AI Video Conferencing utilities, integrated in your favorite web-communication application, including a deep-fake-like face swapper, a cartoon-style transfer, and background face anonymizer.
1st place: AI-based video conferencing plugin
The app’s architecture includes 4 main video-processing components:
- Face detection NN
- Landmark extraction NN
- Face Swap
- Style Transfer NN
All the networks were ported to the Hailo-8 AI processor for the Hackathon and combined into a single application-flow with the TAPPAS platform. This project presented 3 new networks running in parallel on one Hailo-8 processor and exported the application output as a “virtual camera” available to use from the video conferencing application. The face swap is making use of landmarks extraction to map an input face to a target face. The advantage of this method is that you do not need to retrain a network to switch the input face – it is an input to the application and can is extracted directly from the input stream.
This application is especially relevant in current times, with remote work being as widespread as it is. Current Video Conferencing platforms already have some AI features, but these are resource-consuming and limited to strong platforms. Running this kind of application on the Hailo-8 device allows real-time performance that does not drain the host processor and system resources. We expect to integrate some of these new networks and tools into the TAPPAS framework soon.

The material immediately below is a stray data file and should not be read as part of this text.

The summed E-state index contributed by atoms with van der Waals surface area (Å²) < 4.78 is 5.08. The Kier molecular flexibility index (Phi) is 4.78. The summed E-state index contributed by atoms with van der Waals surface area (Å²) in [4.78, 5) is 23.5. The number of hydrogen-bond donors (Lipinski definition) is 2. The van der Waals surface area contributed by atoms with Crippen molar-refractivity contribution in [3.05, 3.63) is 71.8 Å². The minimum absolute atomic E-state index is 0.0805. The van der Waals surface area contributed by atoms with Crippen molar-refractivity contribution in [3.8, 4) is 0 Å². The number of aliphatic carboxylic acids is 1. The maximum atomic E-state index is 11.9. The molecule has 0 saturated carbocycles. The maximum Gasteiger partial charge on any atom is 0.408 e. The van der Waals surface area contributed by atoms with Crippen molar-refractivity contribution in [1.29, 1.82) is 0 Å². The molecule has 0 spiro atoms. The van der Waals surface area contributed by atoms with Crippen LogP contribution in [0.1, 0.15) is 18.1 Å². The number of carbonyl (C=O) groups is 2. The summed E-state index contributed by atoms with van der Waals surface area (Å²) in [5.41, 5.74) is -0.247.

2nd place: road traffic analyzer
The team used a network pre-trained on the VisDrone dataset along with a TAPPAS multi-stream application as a starting point. The network’s inputs were live video streams from online traffic cameras and its outputs were used to calculate driving speed, traffic congestion and more. These functionalities were wrapped up nicely with GUIs, database integration, and web hosting, achieving full integration in just 24 hours – amazing!
Analyzing data from live cameras for traffic monitoring serves Smart City, Public Safety, and some commercial applications. It seems that cameras are popping up on every street. In current solutions, the video is mostly low resolution and is streamed to the cloud for viewing and storage, which is why it is most often used for after-the-fact investigation and not for real-time alerts or prevention. Conversely, using the Hailo-8 in an edge device (like a camera, or Edge AI Box), allows to run inference locally and in real time, thereby enabling real-time alerts and actions. Another benefit is you do not need to transmit and store large amounts of data, just the ones that trigger an action. For example, the license plate number and few seconds of video of a car running a red light or the vehicle count on a given stretch of road for a given period for congestion monitoring.